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Digital taxi operators fight for better earnings in new push

By Wainaina Wambu | February 23rd 2021

Digital taxi drivers now want ride-hailing applications to set minimum commissions at 15 per cent for the Nairobi market.

This is in their latest push for better earnings, where they also want the commissions charged by the app companies pushed down to 10 per cent for operators in Nakuru and Mombasa.

Uber and Bolt take a minimum commission of 25 and 20 per cent respectively from drivers on their network. The drivers, under their lobby, Digital Transport Forum also want the app companies to define minimum wage per trip and service level agreement localised per Kenyan laws.

"Uber and Bolt still have their service level agreements in line with European laws,” said Digital Transport Forum Secretary-General Wycliffe Alutulala.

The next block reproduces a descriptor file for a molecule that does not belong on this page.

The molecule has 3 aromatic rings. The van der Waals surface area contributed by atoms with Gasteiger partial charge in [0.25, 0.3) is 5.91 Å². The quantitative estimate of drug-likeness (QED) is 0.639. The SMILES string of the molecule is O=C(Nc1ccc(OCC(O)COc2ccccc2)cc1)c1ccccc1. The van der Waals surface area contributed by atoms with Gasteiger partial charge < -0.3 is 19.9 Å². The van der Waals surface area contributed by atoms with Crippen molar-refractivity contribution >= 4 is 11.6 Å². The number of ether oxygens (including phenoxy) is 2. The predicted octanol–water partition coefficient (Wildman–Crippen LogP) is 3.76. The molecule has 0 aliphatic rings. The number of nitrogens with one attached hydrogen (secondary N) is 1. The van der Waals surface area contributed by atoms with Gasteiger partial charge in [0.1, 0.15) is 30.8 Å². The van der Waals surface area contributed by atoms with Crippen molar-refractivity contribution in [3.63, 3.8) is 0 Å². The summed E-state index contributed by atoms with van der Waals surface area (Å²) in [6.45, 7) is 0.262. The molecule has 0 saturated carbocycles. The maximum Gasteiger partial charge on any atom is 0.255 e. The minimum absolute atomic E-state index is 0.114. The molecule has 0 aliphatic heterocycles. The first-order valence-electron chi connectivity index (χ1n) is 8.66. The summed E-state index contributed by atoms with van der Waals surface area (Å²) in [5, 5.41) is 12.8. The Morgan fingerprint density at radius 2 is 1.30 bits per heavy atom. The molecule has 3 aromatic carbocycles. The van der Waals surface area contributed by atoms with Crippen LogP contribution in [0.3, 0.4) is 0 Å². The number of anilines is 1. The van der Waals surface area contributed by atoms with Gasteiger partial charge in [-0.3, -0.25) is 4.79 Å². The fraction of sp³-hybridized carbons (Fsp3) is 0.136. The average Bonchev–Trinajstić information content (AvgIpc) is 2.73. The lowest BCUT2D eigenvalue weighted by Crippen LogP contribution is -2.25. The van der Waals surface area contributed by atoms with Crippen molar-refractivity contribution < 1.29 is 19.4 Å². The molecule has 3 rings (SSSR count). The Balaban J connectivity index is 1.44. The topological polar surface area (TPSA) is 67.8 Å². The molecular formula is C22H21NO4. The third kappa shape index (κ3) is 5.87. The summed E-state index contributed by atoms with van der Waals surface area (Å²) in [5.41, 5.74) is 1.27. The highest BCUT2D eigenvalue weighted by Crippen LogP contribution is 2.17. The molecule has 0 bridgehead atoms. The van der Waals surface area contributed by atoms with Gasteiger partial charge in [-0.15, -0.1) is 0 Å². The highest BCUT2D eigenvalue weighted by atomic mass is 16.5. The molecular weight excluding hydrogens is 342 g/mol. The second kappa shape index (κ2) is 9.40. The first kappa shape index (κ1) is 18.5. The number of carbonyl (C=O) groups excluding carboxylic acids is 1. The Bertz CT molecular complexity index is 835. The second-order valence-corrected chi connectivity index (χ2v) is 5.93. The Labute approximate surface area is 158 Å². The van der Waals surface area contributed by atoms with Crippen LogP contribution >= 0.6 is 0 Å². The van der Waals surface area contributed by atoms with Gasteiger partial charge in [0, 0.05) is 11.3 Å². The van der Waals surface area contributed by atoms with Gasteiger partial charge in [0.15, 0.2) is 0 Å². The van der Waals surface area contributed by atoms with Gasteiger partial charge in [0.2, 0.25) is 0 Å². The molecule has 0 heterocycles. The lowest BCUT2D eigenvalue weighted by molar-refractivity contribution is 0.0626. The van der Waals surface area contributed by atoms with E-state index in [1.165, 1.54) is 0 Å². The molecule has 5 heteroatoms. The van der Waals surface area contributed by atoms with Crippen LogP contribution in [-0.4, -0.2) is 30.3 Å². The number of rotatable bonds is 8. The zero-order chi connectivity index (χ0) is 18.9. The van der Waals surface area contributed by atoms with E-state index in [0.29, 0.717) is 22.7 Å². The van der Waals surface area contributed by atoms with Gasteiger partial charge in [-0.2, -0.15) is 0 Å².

Mr Alutulala pressed for the legislation of the National Transport and Safety Authority (NTSA) rules 2020 that seeks to streamline the sector through a regulatory framework.

Recently, the UK Supreme Court ruled that Uber drivers are entitled to worker rights such as the minimum wage.

Mr Alutulala urged the State to implement the UK ruling locally and recognise uber drivers as workers not independent contractors. "Many of us have suffered losses, been maimed and lost families due to the poor working conditions."

The drivers also want upfront payment feature on the apps scraped as well as "dead miles" where the app does not factor in distance covered when picking a client. "This is a skewed business model that has claimed drivers’ livelihoods and vehicle owners’ investments,” said Alutulala.

They want drivers included in social protection and the National Hospital Insurance Fund as well as clarification on the digital service tax payment.

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